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Interference made new law for Hong Kong necessary

By Margaret Chan Fung Fu-Chun | China Daily Global | Updated: 2020-07-16 10:08
The Chinese national flags and flags of the Hong Kong SAR flutter in Hong Kong. [Photo/Xinhua]

The Law of the People's Republic of China on Safeguarding National Security in the Hong Kong Special Administrative Region has won overwhelming support from the Chinese, including a majority of Hong Kong residents and numerous people around the world, as well as many countries.

Only a handful of Western governments oppose China's efforts to safeguard its sovereignty, national security and development interest with a purpose-built legal system and matching enforcement mechanisms in the HKSAR.

These Western governments are led by a few politicians obsessed with meddling in the internal affairs of the HKSAR in recent years. Their wanton interference is the primary reason the national security law was introduced.

Let no one assume China needs any foreign government's approval to exercise its sovereign rights and power. And let no one forget that each and every one of those Western countries has its own national security law (s), especially the one widely seen as the "leader of the free world", which has a pile of laws (acts) designed to boost its national security and therefore give the government unlimited authority.

Talk about double standards and hypocrisy. Their opposition to the new law has further convinced China, including Hong Kong residents, of the need to enforce the national security law effectively in the HKSAR.

Since July 1, 1997, the HKSAR has been a victim of constant abuse in the form of interference by the very Western governments that have been systematically and methodically undermining and sabotaging China's sovereignty, national security and development interests.

Such interference remained subtle in the early years but has been gaining in severity in recent years when it is obvious that the "one country, two systems" principle is key to the HKSAR's stability and prosperity.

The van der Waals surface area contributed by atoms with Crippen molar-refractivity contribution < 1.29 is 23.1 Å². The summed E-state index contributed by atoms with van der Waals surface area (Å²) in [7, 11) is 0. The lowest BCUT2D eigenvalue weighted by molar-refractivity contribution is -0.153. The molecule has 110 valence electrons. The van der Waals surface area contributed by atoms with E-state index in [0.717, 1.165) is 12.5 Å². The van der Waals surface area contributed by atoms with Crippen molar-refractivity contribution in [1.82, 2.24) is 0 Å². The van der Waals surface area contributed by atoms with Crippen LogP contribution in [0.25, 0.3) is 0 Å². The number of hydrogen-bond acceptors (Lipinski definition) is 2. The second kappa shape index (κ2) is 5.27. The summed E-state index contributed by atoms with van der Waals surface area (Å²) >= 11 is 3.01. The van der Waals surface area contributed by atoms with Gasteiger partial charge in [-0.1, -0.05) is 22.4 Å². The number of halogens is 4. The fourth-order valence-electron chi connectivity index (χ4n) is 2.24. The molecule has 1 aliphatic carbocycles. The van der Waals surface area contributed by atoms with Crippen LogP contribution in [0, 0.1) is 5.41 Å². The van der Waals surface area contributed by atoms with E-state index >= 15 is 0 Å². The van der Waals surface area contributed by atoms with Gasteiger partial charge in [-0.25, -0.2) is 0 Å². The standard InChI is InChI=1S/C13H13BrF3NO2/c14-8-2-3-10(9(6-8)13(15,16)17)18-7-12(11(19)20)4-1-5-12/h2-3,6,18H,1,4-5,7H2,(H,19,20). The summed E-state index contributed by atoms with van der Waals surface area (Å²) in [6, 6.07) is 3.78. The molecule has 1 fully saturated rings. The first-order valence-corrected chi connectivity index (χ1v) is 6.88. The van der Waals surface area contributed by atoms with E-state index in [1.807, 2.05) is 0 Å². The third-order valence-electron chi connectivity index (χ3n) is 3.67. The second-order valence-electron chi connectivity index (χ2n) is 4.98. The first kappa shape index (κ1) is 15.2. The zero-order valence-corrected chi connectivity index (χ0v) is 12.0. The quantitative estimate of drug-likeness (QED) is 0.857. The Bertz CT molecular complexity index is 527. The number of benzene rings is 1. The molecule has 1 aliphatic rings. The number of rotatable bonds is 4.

Some Western powers increasingly believe that it is in their geopolitical interest to contain China's development by messing up Hong Kong or helping their local proxies to take control of the region.

Article 23 of Hong Kong's Basic Law stipulates that the HKSAR shall fulfill its constitutional obligation to safeguard national security through local legislation.

The first-term HKSAR government introduced national security legislation according to Article 23 back in 2003 but was forced to withdraw it in the wake of mass protests organized by the opposition camp, which was supported and manipulated by external forces.

The same Western governments that are taking issue with the new national security law have been behind all the instances of political upheavals and social unrest in Hong Kong in the past two decades.

This interference has inflicted tremendous economic losses and trampled upon many local residents' individual rights for far too long. Ironically, these Western governments have consistently backed such illegal acts in the name of "democracy", "rights" or "freedom".

The central government of the PRC has steadfastly maintained its rightful standing on safeguarding the sovereignty, national security and development interests of the country and strongly condemned the blatant interference by those Western powers in Hong Kong affairs over the years.

It took the step of making the new national security law to plug national security loopholes in Hong Kong only recently-precisely because those Western powers' meddling in Hong Kong had gone too far and public demand for immediate introduction of such a law reached a boiling point on the Chinese mainland as well as in Hong Kong.

The vandalism perpetrated by the black-shirt rioters has brought insecurity to Hong Kong, and its people have suffered unbearable hardship and misery in the past year. That is why public support for the new law has been so swift and overwhelming since the National People's Congress, China's top legislature, announced the legislative move in late May.

A great majority of Hong Kong residents are law-abiding citizens who want peace and order in their hometown more than anything else so they can pursue development and a better life without fear.

In addition, the new national security law has been well received by most countries around the world as well as the international business community, which wants a stable, secure and safe investment environment.

At least 73 countries explicitly expressed at the 44th session of the United Nations Human Rights Council in Geneva their support for China in safeguarding its national security with a law made for implementation in Hong Kong, which is an inalienable part of China.

The few countries that opposed the new law are allies of the Western powers whose interference in Hong Kong has gone too far and has pushed China to take action to protect its interests. Once again, the Western powers' track record of double standard and hypocrisy was exposed nakedly in front of the whole world.

The author is former director-general of the World Health Organization. The views do not necessarily reflect those of China Daily.

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